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Bette Midler – The Divine Miss M
Oh, behave! Bette Midler’s sparkling, energy-pulsing 1972 debut features the singer honing her trademark brassy personality as well as showing off an intimate, raw edge that fell by the wayside later in her career. Witness her forlorn, melancholic, and heartbroken moods, all conveyed with supreme emotion on several riveting ballads. But this LP is no downer. Midler offsets any bleakness with playfully campy songs laced with unadulterated enthusiasm and joyous defiance. This is a diva lover’s delight. The music is astonishingly alive. A superstar is born!
Bette Midler – The Rose
Bette Midler’s first leading role in a musical remains her best. As the soundtrack for that film, The Rose spotlights The Divine Miss M’s outstanding performance as a character in the persona of Janis Joplin. Midler received an Oscar nomination for Best Actress, and while the record contains no visuals, it punctuates the raw emotion and show-stopping persuasion that the singer brings to upbeat, rollicking fare composed in tribute to the late Joplin. Her reading of “When A Man Loves a Woman” remains definitive and unique for being sung from a female’s perspective.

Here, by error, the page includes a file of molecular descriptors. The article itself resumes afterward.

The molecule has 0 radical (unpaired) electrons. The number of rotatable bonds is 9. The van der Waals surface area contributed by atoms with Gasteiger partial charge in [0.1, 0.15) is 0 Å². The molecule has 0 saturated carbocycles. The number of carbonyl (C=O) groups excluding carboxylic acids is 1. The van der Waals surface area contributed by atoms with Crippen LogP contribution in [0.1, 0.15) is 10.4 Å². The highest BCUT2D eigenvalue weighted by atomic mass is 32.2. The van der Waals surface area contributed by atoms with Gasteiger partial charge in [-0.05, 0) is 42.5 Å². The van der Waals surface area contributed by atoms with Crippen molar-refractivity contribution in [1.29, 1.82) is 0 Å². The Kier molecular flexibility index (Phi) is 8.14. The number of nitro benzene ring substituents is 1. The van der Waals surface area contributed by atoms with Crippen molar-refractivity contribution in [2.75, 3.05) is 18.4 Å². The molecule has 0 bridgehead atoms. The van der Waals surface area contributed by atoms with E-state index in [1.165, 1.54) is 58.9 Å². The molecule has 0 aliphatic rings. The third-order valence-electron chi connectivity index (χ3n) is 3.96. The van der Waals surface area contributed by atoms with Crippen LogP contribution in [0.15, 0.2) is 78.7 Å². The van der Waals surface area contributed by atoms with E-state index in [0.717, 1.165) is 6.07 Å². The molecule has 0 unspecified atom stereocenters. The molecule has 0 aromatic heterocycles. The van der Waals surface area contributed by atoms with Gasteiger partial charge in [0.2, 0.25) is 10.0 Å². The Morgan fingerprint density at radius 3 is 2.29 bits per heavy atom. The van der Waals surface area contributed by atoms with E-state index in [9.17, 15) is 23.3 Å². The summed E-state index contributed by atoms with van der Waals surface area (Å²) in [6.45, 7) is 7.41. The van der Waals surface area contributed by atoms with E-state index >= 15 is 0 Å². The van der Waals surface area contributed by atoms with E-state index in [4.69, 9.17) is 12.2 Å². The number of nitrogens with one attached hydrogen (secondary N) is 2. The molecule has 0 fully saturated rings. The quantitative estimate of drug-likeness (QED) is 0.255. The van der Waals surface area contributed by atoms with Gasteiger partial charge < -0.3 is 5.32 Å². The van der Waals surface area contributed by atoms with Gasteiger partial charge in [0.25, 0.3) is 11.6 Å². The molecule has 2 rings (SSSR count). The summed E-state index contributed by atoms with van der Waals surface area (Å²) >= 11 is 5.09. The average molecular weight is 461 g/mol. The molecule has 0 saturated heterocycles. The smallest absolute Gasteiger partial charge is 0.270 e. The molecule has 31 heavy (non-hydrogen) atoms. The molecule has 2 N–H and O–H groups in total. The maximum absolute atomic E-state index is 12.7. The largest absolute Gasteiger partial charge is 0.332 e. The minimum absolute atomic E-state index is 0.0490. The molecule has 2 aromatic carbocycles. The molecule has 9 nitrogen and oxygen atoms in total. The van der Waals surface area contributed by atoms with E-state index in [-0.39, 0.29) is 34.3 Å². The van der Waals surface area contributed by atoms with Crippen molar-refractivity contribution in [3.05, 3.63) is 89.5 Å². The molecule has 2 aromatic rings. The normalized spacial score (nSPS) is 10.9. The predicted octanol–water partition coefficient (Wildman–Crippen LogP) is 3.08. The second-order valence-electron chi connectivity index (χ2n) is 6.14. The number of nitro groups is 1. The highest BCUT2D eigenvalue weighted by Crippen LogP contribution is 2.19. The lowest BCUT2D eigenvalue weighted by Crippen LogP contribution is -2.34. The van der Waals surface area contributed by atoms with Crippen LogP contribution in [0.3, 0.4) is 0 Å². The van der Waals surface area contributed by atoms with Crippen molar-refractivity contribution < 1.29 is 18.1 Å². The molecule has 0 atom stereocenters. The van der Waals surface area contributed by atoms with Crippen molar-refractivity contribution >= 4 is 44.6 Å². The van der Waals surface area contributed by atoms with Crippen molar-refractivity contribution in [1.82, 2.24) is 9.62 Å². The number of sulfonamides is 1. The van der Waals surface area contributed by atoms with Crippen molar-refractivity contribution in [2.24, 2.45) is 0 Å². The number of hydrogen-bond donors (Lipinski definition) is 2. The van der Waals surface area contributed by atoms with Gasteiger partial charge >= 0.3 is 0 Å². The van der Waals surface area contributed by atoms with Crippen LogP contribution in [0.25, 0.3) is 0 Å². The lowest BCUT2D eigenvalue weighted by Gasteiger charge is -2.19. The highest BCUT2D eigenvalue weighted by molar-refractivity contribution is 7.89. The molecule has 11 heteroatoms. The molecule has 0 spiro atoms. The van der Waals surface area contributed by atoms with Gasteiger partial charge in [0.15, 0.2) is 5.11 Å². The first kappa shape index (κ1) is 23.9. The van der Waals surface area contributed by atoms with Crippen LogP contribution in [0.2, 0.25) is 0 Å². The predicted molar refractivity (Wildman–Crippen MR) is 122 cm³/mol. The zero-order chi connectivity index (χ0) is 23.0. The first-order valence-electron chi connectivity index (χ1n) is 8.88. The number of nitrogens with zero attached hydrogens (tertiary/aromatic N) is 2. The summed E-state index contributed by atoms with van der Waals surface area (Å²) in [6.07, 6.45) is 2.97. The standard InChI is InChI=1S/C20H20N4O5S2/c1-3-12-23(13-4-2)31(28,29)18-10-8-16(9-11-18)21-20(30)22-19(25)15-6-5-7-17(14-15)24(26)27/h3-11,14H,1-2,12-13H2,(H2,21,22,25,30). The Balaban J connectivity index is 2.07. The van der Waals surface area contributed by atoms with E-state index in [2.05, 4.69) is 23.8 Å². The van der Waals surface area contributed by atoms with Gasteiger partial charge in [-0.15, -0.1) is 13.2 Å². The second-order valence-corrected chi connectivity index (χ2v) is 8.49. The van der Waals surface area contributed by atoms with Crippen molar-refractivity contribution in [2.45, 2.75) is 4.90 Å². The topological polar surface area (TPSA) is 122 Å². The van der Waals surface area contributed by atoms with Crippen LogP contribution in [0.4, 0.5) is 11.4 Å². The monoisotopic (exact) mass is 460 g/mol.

The Sisters of Mercy – First and Last and Always
The template for all goth-rock records that followed, Sisters of Mercy’s First And Last And Always stands as one of the—if not the most—influential albums of its kind ever released. Distinguished by Andrew Eldritch’s ghostly singing, which gives the impression of hearing a forlorn ghoul croon from a foggy English graveyard, the 1985 set is drenched in gloom, claustrophobia, black humor, and dance-ready beats that provide exhilarating contrasts. Fans of the Cure, Depeche Mode, Love and Rockets, Peter Murphy, mid-period Nick Cave, and Joy Division will find it to be a new favorite record.
Willie Nelson – Stardust
“Why be predictable?,” Willie Nelson asked Columbia Records executive Nick Blackburn, after the latter resisted the Red Headed Stranger’s decision to make an album of classic pop tunes. Talk about outlaw country. Cutting against the genre’s traditions and Music Row conventions, Nelson’s Stardust remains a genius-level creation as well as the icon’s most commercially successful release, a truly gorgeous record infused with ultimate respect for composers and lyrics and many of the finest performances of his career. It is a quintessential part of any catalog.